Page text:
[Humanist] 27.860 crowdsourcing

Humanist Discussion Group willard.mccarty at mccarty.org.uk
Mon Mar 10 07:25:17 CET 2014

                 Humanist Discussion Group, Vol. 27, No. 860.
            Department of Digital Humanities, King's College London
                Submit to: humanist at lists.digitalhumanities.org

  [1]   From:    Martin Mueller <martinmueller at northwestern.edu>           (65)
        Subject: Re:  27.857 crowdsourcing

  [2]   From:    Patrick Durusau <patrick at durusau.net>                     (10)
        Subject: Re:  27.853 crowdsourcing?

        Date: Sun, 9 Mar 2014 13:55:17 +0000
        From: Martin Mueller <martinmueller at northwestern.edu>
        Subject: Re:  27.857 crowdsourcing
        In-Reply-To: <20140309085706.19064634C at digitalhumanities.org>

Ben Brumfield's work is indeed worth highlighting and very much in the
spirit of the groundbreaking essay "New Tools for Men of Letters"
published the historian Robert C. Binkley in the Yale Review (1935)
It's not just "men" of letters anymoreŠ Katherine Rowe drew my attention
to Binkley's work some time ago.

May I also draw attention to AnnoLex, a collaborative curation tool
developed by Craig Berry. Together with a handful of students I have used
it in "Shakespeare His Contemporaries," a project dedicated to a rough
clean-up of approximately 500 Early Modern English plays written between
1576 and 1642 and transcribed in the Text Creation Partnership . We fixed
about 36,000 of 48,000 manifest errors, i.e. incompletely or incorrectly
transcribed words. You can read about it at
http://annolex.at.northwestern.edu and at

A fuller report and release of the curated texts will follow within a few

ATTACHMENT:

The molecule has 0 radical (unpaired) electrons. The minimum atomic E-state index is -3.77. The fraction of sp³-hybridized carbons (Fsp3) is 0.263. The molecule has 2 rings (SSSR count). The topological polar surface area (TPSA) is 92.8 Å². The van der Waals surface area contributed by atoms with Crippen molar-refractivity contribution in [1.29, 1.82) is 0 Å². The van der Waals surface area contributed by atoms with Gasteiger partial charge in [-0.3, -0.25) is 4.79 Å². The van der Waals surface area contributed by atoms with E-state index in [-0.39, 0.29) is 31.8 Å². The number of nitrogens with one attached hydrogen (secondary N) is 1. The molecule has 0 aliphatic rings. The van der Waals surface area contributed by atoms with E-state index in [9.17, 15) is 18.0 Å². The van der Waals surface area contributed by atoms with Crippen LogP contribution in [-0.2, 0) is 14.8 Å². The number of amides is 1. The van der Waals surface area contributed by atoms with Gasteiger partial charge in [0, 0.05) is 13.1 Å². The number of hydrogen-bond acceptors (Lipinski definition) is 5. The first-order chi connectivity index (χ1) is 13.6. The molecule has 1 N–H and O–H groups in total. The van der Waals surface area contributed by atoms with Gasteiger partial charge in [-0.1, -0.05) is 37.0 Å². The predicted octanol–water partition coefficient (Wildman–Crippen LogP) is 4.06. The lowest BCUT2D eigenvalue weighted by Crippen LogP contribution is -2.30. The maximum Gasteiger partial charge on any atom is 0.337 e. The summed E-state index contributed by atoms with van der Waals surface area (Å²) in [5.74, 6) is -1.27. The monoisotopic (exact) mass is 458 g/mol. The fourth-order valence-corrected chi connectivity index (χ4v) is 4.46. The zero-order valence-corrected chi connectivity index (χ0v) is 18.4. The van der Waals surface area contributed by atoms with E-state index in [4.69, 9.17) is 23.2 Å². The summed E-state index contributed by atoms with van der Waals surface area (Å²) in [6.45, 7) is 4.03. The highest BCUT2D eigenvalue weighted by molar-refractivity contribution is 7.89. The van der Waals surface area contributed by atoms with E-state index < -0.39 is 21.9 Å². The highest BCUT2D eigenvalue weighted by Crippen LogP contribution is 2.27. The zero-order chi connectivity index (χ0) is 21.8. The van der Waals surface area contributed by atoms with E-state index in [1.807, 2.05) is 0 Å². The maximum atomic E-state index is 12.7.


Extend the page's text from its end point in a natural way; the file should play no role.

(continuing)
months. There is a lot of useful and in odd ways absorbing work that can
be done by amateurs of all ages to maintain a textual heritage that we
seek to "cherish ad preserve," a charming phrase that Penelope Kaiserlian
used a few years ago at the Virginia Conference about the future of
digital scholarship (http://shapeofthings.org/papers/)

Martin Mueller
Professor emeritus of English and Classics
Northwestern University

On 3/9/14 4:57 AM, "Humanist Discussion Group"
<willard.mccarty at mccarty.org.uk> wrote:

>        Date: Sat, 8 Mar 2014 09:23:04 +0100
>        From: Joris van Zundert <joris.van.zundert at huygens.knaw.nl>
>        Subject: 27.856 crowdsourcing
>        In-Reply-To: <20140308074856.B88C863BD at digitalhumanities.org>
>It appears to me that Ben Brumfield's work should be mentioned here as
>well. His posts and talks have much to offer on the practice of crowd
>sourcing, and especially the ramifications for scholarly work and indeed
>the challenge it puts to the foundations of institutional
>I vividly remember his talk at SDSE 2013 succinctly summarizing the
>for scholars and institutions as (I'm paraphrasing): these amateur
>professionals are creating their crowd sourced resources anyway, without
>the help of you the scholarly professionals, you may want to consider
>talking to them...
>Hope this is of any use!
>Drs. Joris J. van Zundert
>*Researcher & Developer Digital and Computational Humanities*
>Huygens Institute for the History of the Netherlands
>*Royal Netherlands Academy of Arts and Sciences*
>*Jack Sparrow: I thought you were supposed to keep to the code.Mr. Gibbs:
>We figured they were more actual guidelines.*

        Date: Sun, 09 Mar 2014 19:54:26 -0400
        From: Patrick Durusau <patrick at durusau.net>
        Subject: Re:  27.853 crowdsourcing?
        In-Reply-To: <20140307071909.CCF846656 at digitalhumanities.org>


A recent paper on targeted crowdsourcing:

Quizz: Targeted Crowdsourcing with a Billion (Potential) Users by
Panagiotis G. Ipeirotis and Evgeniy Gabrilovich.


The engagement of more than 10,000 users as part of this research
makes me think this is a line of research to watch.

Best of luck with your project!

Hope you are having a great week!


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